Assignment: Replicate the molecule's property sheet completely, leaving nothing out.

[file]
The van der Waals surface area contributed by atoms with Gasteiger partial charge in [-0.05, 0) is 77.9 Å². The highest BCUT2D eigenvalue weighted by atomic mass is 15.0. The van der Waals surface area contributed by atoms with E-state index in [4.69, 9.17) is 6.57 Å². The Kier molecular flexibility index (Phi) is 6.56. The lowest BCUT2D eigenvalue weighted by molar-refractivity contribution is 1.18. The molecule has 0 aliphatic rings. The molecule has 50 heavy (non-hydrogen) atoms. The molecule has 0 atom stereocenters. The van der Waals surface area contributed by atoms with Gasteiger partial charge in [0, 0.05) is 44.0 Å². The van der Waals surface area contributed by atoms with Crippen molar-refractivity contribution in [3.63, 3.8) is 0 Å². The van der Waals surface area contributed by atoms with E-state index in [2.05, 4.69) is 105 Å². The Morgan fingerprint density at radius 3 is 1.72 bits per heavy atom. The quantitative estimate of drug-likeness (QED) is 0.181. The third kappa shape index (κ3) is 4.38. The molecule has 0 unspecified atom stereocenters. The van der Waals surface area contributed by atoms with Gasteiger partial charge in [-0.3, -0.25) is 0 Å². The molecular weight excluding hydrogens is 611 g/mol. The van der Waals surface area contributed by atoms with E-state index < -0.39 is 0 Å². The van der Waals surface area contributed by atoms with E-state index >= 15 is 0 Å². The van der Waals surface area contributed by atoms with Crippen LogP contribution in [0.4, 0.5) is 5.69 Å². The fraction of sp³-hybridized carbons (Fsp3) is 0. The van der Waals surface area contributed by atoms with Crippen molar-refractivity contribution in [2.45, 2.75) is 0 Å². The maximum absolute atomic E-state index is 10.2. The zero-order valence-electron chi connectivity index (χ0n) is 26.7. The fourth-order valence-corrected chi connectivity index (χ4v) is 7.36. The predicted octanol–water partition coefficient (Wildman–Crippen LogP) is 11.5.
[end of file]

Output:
The van der Waals surface area contributed by atoms with Gasteiger partial charge in [-0.05, 0) is 77.9 Å². The highest BCUT2D eigenvalue weighted by atomic mass is 15.0. The van der Waals surface area contributed by atoms with E-state index in [4.69, 9.17) is 6.57 Å². The Kier molecular flexibility index (Phi) is 6.56. The lowest BCUT2D eigenvalue weighted by molar-refractivity contribution is 1.18. The molecule has 0 aliphatic rings. The molecule has 50 heavy (non-hydrogen) atoms. The molecule has 0 atom stereocenters. The van der Waals surface area contributed by atoms with Gasteiger partial charge in [0, 0.05) is 44.0 Å². The van der Waals surface area contributed by atoms with Crippen molar-refractivity contribution in [3.63, 3.8) is 0 Å². The van der Waals surface area contributed by atoms with E-state index in [2.05, 4.69) is 105 Å². The Morgan fingerprint density at radius 3 is 1.72 bits per heavy atom. The quantitative estimate of drug-likeness (QED) is 0.181. The third kappa shape index (κ3) is 4.38. The molecule has 0 unspecified atom stereocenters. The van der Waals surface area contributed by atoms with Gasteiger partial charge in [-0.3, -0.25) is 0 Å². The molecular weight excluding hydrogens is 611 g/mol. The van der Waals surface area contributed by atoms with E-state index < -0.39 is 0 Å². The van der Waals surface area contributed by atoms with E-state index >= 15 is 0 Å². The van der Waals surface area contributed by atoms with Crippen LogP contribution in [0.4, 0.5) is 5.69 Å². The fraction of sp³-hybridized carbons (Fsp3) is 0. The van der Waals surface area contributed by atoms with Crippen molar-refractivity contribution in [2.45, 2.75) is 0 Å². The maximum absolute atomic E-state index is 10.2. The zero-order valence-electron chi connectivity index (χ0n) is 26.7. The fourth-order valence-corrected chi connectivity index (χ4v) is 7.36. The predicted octanol–water partition coefficient (Wildman–Crippen LogP) is 11.5.